We tunnel open drainpipes under driveways to allow water to pass from one side of a driveway to the other or under a walking path of some type. They can also be used under fences in combination with river rock around them to create a low exit for excess rainwater runoff. They are great solutions and help get water from one side of your yard to the other, ultimately helping it get to the next lowest point.

Legal issues:

In Georgia it is illegal to force your rainwater runoff into your neighbor’s property on purpose in a directed fashion, so care has to be taken around property lines to create a drain solution that benefits both neighbors. This is easy to do when neighbors are friendly but becomes harder when neighbors are not. We can help in these situations.

Additionally, managing runoff around public streams, lakes and rivers can sometimes involve getting approval from local municipalities to include the Planning and Zoning departments and sometimes the Army Corp of Engineers around Lake Lanier in Northeast Atlanta as an example. We can help here as well.

At MyLandscaper.com, we are experts at drainage solutions. In fact, it’s one of our favorite things to do and create for our customers. Anytime we are approached to create a yard design for our customers we follow these four steps in order: Function, Form, Beauty and Cost

Questions we consider?

1. How will we manage the rainwater runoff in the yard? Always the priority and decision.
2. Where will the hardscape areas be in the yard to include walking paths, driveways, entertaining areas, fireplaces, patios, etc.? These must go in first in conjunction with underground downspout tie-offs, irrigation plans and lighting plans. Once concrete poured paths and driveways are in, it’s hard to tunnel under them later.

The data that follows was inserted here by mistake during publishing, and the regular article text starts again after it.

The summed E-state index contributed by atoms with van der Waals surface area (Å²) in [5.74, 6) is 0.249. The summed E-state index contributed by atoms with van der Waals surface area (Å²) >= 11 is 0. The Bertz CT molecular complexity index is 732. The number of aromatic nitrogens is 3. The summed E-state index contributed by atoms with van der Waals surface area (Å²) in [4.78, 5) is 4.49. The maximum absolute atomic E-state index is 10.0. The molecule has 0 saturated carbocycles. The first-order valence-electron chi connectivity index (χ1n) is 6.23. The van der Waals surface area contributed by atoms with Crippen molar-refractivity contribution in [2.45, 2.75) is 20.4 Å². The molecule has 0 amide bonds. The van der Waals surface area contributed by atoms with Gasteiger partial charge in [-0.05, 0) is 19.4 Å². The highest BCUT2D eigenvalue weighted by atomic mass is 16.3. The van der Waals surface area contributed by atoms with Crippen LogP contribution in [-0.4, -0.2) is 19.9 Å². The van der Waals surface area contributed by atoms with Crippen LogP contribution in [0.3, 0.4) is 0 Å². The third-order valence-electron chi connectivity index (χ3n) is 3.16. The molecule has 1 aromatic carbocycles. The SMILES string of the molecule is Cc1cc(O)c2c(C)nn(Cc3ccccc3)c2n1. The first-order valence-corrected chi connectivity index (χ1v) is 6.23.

3. Where will plantings go and what kinds, trees, shrubs, perennials, annuals, etc.?
4. How will we keep the plants wet, irrigation needs?
5. What lighting solutions are needed?
6. How can we do all these things with the budget of the customer?

In conclusion, every property has a drainage challenge when it is being turned into a place for humans to live or work. Natural land does not have drainage challenges, these areas simply become bogs, swamps, creeks, rivers, and lakes overtime. We love solving rainwater runoff challenges for our customers.

Water and gravity are two of the strongest natural forces on our planet. Together they are hard to beat. You will always fail if you are trying to work against water and gravity. You must work with water and gravity to win by following the natural laws of leading water to the next lowest point off your property in a controlled manner.

If you would like to schedule an in-person drainage consultation with me, please give me a call soon at 404-999-YARD and we will figure out your best options together to meet your budget and make your property a dry place to enjoy.